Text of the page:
• Turn up the house lights at frequent intervals and shine the spotlight on them
  • Connect them with the content
  • Get them interacting with the presenters
  • Ask for their questions and reflections, get them talking about what excites and inspires them, as well as what might be challenging
  • Ensure your participants are making and sharing personal action plans.

Of course, there are the traditional facilitation tools to call upon; icebreakers, energisers, flip chart activities, Post-Its sessions, break outs, brown paper exercises, etc. And these days you can take advantage of some outstanding tech-based collaborative tools too, such as those available from Crystal Interactive Meetings.  Their technology enables the thoughts of the entire audience to be captured quickly, played back on the main screen and acted upon live at the event. And then, because their feedback is all held in a database, it can be reported on and followed up after the event.

I find a blended approach of traditional and tech-based interactivity is the best recipe for success.

Step 4: Make it easy to cascade

Good leaders talk about their expectations of participants in their opening address; be present in the room, listen carefully, engage with the content, make notes, that sort of thing. Great leaders explain the key role participants have to play in cascading the key messages from the event to their teams. And then all they get to help them are copies of the slides, if they are lucky.

If you really want participants to cascade the key messages, make it as easy and user-friendly as possible to do so. They are busy people with all sorts of challenges on their time. Make a pack available that includes:

  • A ‘how to’ guide
  • A video intro to the cascade presented by a senior manager setting the scene
  • Some relevant and specially selected slides with speaker notes
  • Tips on how to get a lively Q&A to happen
  • Ideas for interactive exercises to choose from
  • An FAQ and a feedback form.

You could even make the conference giveaway a branded book to help them thrive in their role as key communicators. And then follow up to check the extent to which the cascade is happening, which leads us to step five.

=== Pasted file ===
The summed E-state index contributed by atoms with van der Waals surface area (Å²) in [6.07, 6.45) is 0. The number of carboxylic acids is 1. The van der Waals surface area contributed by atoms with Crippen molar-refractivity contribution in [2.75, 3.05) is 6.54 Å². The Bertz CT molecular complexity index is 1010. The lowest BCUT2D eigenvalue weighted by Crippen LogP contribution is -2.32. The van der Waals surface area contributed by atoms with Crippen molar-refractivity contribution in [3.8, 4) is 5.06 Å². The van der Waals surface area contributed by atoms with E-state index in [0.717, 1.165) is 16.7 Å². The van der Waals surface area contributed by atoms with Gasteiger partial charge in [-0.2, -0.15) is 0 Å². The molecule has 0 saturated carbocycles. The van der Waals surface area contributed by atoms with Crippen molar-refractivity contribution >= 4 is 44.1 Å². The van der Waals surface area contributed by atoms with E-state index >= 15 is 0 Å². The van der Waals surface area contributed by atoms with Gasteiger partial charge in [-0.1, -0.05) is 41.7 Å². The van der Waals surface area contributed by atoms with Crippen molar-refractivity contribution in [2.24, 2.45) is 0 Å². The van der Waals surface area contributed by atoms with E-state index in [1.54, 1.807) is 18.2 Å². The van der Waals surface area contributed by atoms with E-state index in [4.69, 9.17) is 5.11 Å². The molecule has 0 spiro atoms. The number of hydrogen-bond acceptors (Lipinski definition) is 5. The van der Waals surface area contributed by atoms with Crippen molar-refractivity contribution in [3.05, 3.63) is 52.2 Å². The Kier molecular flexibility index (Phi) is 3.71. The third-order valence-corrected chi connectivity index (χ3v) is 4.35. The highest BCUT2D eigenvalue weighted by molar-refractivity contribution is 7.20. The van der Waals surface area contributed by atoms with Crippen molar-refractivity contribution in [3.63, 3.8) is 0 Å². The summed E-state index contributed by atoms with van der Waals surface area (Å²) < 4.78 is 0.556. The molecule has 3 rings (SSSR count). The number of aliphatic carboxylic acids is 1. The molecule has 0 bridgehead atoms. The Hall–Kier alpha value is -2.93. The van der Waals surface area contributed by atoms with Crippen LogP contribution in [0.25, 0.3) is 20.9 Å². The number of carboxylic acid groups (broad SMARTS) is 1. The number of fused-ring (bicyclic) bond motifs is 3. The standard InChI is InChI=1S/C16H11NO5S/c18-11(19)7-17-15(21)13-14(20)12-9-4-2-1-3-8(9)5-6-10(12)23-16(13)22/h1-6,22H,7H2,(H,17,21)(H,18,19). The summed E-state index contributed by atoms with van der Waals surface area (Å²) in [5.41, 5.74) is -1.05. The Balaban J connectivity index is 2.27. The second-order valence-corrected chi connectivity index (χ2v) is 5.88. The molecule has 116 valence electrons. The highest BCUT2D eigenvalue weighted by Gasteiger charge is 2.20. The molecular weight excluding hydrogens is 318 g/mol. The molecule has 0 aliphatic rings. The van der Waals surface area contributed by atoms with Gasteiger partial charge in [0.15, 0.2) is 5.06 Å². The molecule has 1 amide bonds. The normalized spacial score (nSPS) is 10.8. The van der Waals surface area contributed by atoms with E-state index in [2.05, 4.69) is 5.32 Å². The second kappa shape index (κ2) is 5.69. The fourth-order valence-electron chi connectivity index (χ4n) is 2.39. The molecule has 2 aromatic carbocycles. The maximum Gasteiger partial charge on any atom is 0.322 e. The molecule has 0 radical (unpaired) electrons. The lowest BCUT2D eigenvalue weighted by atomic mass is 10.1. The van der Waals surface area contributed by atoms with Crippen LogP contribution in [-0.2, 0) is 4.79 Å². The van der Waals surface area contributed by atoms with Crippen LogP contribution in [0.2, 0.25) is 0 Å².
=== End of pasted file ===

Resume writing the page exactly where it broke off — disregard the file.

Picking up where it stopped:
Step 5: Measure and report message retention

If you really want to make yours a conference to remember this final step is key.

World-class leaders explain to conference participants that the quality of their cascade briefings is going to be measured and reported. If participants weren’t sitting up straight and taking notes before, they are now.

Then these leaders commission research, to begin a month or so after the conference, with a representative group of colleagues who didn’t even attend the event. The survey checks the extent to which the key messages have been retained, understood and even acted upon. And then they report their findings, by function or area.

This activity checks compliance as a by-product, but its real intent is to explore the extent to which those vital key messages are actually getting through to the people at the sharp end. These are often the people who are actually executing the business plan with, for example, customers.

There are of course a number of techniques available to conduct this research, but check out the Engage App, as an especially powerful tool in this space.

More passion pleas

As a video I recently posted, and I hope this blog shows, I’m really passionate about the need to move away from a mind-set of ‘we’ve always done it this way’ towards taking new steps to make your next event a conference to remember.

Try these steps and your colleagues will never forget the difference you make.